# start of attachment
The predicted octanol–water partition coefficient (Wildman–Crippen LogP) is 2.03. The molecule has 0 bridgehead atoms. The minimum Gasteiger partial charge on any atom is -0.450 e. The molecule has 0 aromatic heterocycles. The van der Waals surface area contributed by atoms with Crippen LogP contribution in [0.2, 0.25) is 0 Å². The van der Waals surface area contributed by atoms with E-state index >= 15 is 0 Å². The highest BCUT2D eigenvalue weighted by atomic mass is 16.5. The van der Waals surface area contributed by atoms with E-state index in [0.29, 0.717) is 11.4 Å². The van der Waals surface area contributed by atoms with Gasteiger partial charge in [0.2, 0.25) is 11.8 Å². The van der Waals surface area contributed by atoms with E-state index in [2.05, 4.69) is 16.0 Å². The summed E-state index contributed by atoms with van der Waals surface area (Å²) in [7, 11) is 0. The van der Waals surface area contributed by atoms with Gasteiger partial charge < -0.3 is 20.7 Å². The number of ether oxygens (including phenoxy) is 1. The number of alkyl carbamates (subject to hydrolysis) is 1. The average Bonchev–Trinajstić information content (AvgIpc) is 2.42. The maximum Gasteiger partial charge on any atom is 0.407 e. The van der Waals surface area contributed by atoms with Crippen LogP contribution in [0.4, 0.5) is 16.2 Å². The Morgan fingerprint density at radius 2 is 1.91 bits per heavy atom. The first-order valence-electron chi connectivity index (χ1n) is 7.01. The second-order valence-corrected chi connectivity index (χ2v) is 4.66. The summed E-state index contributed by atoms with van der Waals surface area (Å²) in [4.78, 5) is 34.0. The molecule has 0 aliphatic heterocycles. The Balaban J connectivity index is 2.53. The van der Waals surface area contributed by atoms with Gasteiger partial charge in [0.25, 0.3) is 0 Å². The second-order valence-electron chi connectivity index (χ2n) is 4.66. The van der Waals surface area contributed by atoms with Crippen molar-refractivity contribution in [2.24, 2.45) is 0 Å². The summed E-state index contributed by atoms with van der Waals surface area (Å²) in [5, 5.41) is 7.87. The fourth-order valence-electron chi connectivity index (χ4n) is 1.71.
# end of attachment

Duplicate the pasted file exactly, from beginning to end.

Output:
The predicted octanol–water partition coefficient (Wildman–Crippen LogP) is 2.03. The molecule has 0 bridgehead atoms. The minimum Gasteiger partial charge on any atom is -0.450 e. The molecule has 0 aromatic heterocycles. The van der Waals surface area contributed by atoms with Crippen LogP contribution in [0.2, 0.25) is 0 Å². The van der Waals surface area contributed by atoms with E-state index >= 15 is 0 Å². The highest BCUT2D eigenvalue weighted by atomic mass is 16.5. The van der Waals surface area contributed by atoms with E-state index in [0.29, 0.717) is 11.4 Å². The van der Waals surface area contributed by atoms with Gasteiger partial charge in [0.2, 0.25) is 11.8 Å². The van der Waals surface area contributed by atoms with E-state index in [2.05, 4.69) is 16.0 Å². The summed E-state index contributed by atoms with van der Waals surface area (Å²) in [7, 11) is 0. The van der Waals surface area contributed by atoms with Gasteiger partial charge < -0.3 is 20.7 Å². The number of ether oxygens (including phenoxy) is 1. The number of alkyl carbamates (subject to hydrolysis) is 1. The average Bonchev–Trinajstić information content (AvgIpc) is 2.42. The maximum Gasteiger partial charge on any atom is 0.407 e. The van der Waals surface area contributed by atoms with Crippen LogP contribution in [0.4, 0.5) is 16.2 Å². The Morgan fingerprint density at radius 2 is 1.91 bits per heavy atom. The first-order valence-electron chi connectivity index (χ1n) is 7.01. The second-order valence-corrected chi connectivity index (χ2v) is 4.66. The summed E-state index contributed by atoms with van der Waals surface area (Å²) in [4.78, 5) is 34.0. The molecule has 0 aliphatic heterocycles. The Balaban J connectivity index is 2.53. The van der Waals surface area contributed by atoms with Gasteiger partial charge in [0.25, 0.3) is 0 Å². The second-order valence-electron chi connectivity index (χ2n) is 4.66. The van der Waals surface area contributed by atoms with Crippen molar-refractivity contribution in [2.24, 2.45) is 0 Å². The summed E-state index contributed by atoms with van der Waals surface area (Å²) in [5, 5.41) is 7.87. The fourth-order valence-electron chi connectivity index (χ4n) is 1.71.